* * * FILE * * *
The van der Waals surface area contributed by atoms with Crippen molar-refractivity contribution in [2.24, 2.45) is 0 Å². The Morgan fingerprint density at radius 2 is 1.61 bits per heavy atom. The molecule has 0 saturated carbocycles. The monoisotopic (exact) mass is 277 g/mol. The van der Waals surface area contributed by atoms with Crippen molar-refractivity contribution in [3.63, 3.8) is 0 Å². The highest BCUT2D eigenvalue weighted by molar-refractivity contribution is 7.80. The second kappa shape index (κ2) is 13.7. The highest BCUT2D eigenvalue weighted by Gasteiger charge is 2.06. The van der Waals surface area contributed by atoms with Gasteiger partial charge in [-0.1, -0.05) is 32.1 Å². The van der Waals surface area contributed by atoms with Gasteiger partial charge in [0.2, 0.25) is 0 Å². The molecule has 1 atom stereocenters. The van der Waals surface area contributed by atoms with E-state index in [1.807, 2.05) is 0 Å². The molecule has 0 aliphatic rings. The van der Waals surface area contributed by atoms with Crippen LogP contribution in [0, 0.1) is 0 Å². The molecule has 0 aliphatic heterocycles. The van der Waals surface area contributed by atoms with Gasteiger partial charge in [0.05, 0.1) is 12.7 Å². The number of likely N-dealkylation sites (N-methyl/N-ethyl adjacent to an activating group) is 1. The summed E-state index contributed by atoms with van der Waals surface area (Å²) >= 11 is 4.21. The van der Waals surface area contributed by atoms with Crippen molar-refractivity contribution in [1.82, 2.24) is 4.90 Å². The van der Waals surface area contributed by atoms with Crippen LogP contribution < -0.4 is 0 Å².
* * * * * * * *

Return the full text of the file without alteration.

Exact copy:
The van der Waals surface area contributed by atoms with Crippen molar-refractivity contribution in [2.24, 2.45) is 0 Å². The Morgan fingerprint density at radius 2 is 1.61 bits per heavy atom. The molecule has 0 saturated carbocycles. The monoisotopic (exact) mass is 277 g/mol. The van der Waals surface area contributed by atoms with Crippen molar-refractivity contribution in [3.63, 3.8) is 0 Å². The highest BCUT2D eigenvalue weighted by molar-refractivity contribution is 7.80. The second kappa shape index (κ2) is 13.7. The highest BCUT2D eigenvalue weighted by Gasteiger charge is 2.06. The van der Waals surface area contributed by atoms with Gasteiger partial charge in [-0.1, -0.05) is 32.1 Å². The van der Waals surface area contributed by atoms with Gasteiger partial charge in [0.2, 0.25) is 0 Å². The molecule has 1 atom stereocenters. The van der Waals surface area contributed by atoms with E-state index in [1.807, 2.05) is 0 Å². The molecule has 0 aliphatic rings. The van der Waals surface area contributed by atoms with Crippen LogP contribution in [0, 0.1) is 0 Å². The molecule has 0 aliphatic heterocycles. The van der Waals surface area contributed by atoms with Gasteiger partial charge in [0.05, 0.1) is 12.7 Å². The number of likely N-dealkylation sites (N-methyl/N-ethyl adjacent to an activating group) is 1. The summed E-state index contributed by atoms with van der Waals surface area (Å²) >= 11 is 4.21. The van der Waals surface area contributed by atoms with Crippen molar-refractivity contribution in [1.82, 2.24) is 4.90 Å². The van der Waals surface area contributed by atoms with Crippen LogP contribution < -0.4 is 0 Å².